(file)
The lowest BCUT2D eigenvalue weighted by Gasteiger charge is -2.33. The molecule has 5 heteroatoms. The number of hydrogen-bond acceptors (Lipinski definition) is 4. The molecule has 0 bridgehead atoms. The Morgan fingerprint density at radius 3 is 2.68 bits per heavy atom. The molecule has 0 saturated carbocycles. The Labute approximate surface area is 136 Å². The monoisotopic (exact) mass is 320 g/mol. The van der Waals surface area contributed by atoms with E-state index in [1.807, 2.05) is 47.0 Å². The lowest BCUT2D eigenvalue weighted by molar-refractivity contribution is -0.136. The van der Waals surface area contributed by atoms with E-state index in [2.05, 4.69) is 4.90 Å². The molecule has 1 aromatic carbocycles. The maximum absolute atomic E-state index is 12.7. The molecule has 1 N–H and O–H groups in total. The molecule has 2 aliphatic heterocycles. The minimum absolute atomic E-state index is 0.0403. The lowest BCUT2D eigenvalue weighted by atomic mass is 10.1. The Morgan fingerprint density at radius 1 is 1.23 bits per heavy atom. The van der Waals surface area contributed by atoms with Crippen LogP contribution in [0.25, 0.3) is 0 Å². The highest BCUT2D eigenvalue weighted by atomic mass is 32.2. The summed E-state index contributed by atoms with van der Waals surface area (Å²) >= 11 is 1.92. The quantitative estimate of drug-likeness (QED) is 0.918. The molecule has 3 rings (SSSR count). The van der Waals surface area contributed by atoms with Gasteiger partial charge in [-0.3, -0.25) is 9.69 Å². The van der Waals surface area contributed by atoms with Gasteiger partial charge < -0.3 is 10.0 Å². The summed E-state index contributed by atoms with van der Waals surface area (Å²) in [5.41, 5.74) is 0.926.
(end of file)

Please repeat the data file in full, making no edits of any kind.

The lowest BCUT2D eigenvalue weighted by Gasteiger charge is -2.33. The molecule has 5 heteroatoms. The number of hydrogen-bond acceptors (Lipinski definition) is 4. The molecule has 0 bridgehead atoms. The Morgan fingerprint density at radius 3 is 2.68 bits per heavy atom. The molecule has 0 saturated carbocycles. The Labute approximate surface area is 136 Å². The monoisotopic (exact) mass is 320 g/mol. The van der Waals surface area contributed by atoms with E-state index in [1.807, 2.05) is 47.0 Å². The lowest BCUT2D eigenvalue weighted by molar-refractivity contribution is -0.136. The van der Waals surface area contributed by atoms with E-state index in [2.05, 4.69) is 4.90 Å². The molecule has 1 aromatic carbocycles. The maximum absolute atomic E-state index is 12.7. The molecule has 1 N–H and O–H groups in total. The molecule has 2 aliphatic heterocycles. The minimum absolute atomic E-state index is 0.0403. The lowest BCUT2D eigenvalue weighted by atomic mass is 10.1. The Morgan fingerprint density at radius 1 is 1.23 bits per heavy atom. The van der Waals surface area contributed by atoms with Crippen LogP contribution in [0.25, 0.3) is 0 Å². The highest BCUT2D eigenvalue weighted by atomic mass is 32.2. The summed E-state index contributed by atoms with van der Waals surface area (Å²) >= 11 is 1.92. The quantitative estimate of drug-likeness (QED) is 0.918. The molecule has 3 rings (SSSR count). The van der Waals surface area contributed by atoms with Gasteiger partial charge in [-0.3, -0.25) is 9.69 Å². The van der Waals surface area contributed by atoms with Gasteiger partial charge < -0.3 is 10.0 Å². The summed E-state index contributed by atoms with van der Waals surface area (Å²) in [5.41, 5.74) is 0.926.